Meander around the expansive halls of the Geneva Motor Show, collar one of the many engineers busy explaining their latest innovation and ask them a simple question: what powertrain will you be using in five years’ time?
The answers are always a mixed bag. Some will defiantly state that pure battery electric vehicles are the way forward, others will remind you of their commitment to hydrogen fuel cell, others will pledge allegiance to the internal combustion engine and some will glaze over and slowly back away.
Long story short, most of the major manufacturers either don’t know or simply can’t decide what will be best for business, but nearly all of them have been relatively slow to implement the inevitable move away from fossil fuel. Nissan, a brand that has long spearheaded electric propulsion and is the proud owner of the best-selling EV of all time, flouted its second generation Leaf, which can manage 168 miles of range and a 150hp output.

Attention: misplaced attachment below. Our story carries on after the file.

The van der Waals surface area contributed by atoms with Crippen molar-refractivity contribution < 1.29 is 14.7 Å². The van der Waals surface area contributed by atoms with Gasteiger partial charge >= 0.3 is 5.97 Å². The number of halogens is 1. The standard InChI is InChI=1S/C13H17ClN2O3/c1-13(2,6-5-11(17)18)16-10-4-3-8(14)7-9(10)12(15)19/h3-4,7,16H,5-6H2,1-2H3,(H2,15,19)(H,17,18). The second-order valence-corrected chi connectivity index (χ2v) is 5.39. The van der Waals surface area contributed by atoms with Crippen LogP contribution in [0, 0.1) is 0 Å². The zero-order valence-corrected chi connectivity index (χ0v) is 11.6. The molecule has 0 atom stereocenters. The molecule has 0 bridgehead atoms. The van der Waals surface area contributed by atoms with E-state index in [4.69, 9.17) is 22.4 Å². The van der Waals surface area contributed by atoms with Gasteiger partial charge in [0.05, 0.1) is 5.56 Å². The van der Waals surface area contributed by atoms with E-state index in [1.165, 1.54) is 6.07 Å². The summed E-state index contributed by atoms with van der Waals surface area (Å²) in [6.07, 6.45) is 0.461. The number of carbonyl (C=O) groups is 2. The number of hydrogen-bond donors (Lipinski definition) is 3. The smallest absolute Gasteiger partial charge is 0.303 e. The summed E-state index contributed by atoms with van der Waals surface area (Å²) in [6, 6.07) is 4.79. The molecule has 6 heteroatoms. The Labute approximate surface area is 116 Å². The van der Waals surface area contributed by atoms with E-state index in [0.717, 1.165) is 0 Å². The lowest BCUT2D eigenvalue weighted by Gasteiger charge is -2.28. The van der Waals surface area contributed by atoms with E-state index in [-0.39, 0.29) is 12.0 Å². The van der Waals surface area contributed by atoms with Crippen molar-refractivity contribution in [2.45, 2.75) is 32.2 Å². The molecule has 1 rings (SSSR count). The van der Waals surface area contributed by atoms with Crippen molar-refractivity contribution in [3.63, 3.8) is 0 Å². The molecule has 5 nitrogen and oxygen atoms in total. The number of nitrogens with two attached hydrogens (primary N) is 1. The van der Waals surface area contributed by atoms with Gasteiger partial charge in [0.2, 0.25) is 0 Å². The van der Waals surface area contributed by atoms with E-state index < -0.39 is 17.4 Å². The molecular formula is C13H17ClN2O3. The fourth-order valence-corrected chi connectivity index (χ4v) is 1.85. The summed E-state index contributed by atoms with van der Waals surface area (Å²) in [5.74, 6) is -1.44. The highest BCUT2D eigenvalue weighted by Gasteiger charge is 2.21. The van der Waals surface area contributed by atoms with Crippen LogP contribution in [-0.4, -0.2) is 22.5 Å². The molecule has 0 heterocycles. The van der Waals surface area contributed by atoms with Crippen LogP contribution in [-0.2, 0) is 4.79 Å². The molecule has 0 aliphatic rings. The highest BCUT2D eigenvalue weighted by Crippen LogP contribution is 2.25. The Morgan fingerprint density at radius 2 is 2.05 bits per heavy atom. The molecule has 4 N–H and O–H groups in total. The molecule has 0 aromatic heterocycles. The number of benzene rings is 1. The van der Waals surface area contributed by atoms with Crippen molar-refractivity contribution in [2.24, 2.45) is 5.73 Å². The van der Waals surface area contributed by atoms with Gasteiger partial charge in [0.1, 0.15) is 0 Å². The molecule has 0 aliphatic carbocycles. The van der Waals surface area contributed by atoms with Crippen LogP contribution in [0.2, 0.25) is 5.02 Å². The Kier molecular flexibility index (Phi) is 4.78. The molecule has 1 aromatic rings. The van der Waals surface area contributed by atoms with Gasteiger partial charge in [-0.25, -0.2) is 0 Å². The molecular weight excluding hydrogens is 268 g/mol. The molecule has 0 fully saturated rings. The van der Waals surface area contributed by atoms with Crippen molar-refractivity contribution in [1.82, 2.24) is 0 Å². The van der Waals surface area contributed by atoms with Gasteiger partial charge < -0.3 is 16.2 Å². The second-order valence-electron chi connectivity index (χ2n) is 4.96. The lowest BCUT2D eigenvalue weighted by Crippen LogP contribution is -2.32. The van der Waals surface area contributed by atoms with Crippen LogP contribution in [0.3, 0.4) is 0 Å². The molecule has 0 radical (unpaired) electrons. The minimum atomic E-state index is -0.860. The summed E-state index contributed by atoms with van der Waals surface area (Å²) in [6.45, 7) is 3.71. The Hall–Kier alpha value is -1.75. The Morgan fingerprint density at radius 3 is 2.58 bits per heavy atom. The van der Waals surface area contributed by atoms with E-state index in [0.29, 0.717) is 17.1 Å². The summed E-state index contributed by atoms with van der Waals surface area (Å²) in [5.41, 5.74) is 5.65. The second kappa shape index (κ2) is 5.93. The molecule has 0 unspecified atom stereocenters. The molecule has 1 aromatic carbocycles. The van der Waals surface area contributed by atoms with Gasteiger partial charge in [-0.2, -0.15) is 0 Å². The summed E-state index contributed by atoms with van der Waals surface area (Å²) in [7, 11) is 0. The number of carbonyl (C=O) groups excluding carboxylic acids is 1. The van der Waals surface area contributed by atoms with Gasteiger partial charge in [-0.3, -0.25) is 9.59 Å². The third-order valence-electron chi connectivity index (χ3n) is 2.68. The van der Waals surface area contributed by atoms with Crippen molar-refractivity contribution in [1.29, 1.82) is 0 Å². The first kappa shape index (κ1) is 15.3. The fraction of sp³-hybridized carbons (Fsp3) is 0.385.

It’s also talking about Vehicle-2-Grid technology and ways to harness the power of green energy via virtual power plants, but across from its stand, fellow Japanese marque Mazda didn’t even mention batteries or electric motors once.
In fact, it was busy bigging up the benefits its homogeneous charge compression ignition Skyactiv-X engine that it claims moves the game forward in terms of emissions and refinement. “I have a young daughter, and I can guarantee you she will not be driving a car in ten years’ time,” explains Fabrizio Giugiaro, CEO of GFG Style and the man behind the GFG Sibylla Concept – a partnership with smart energy company Envision.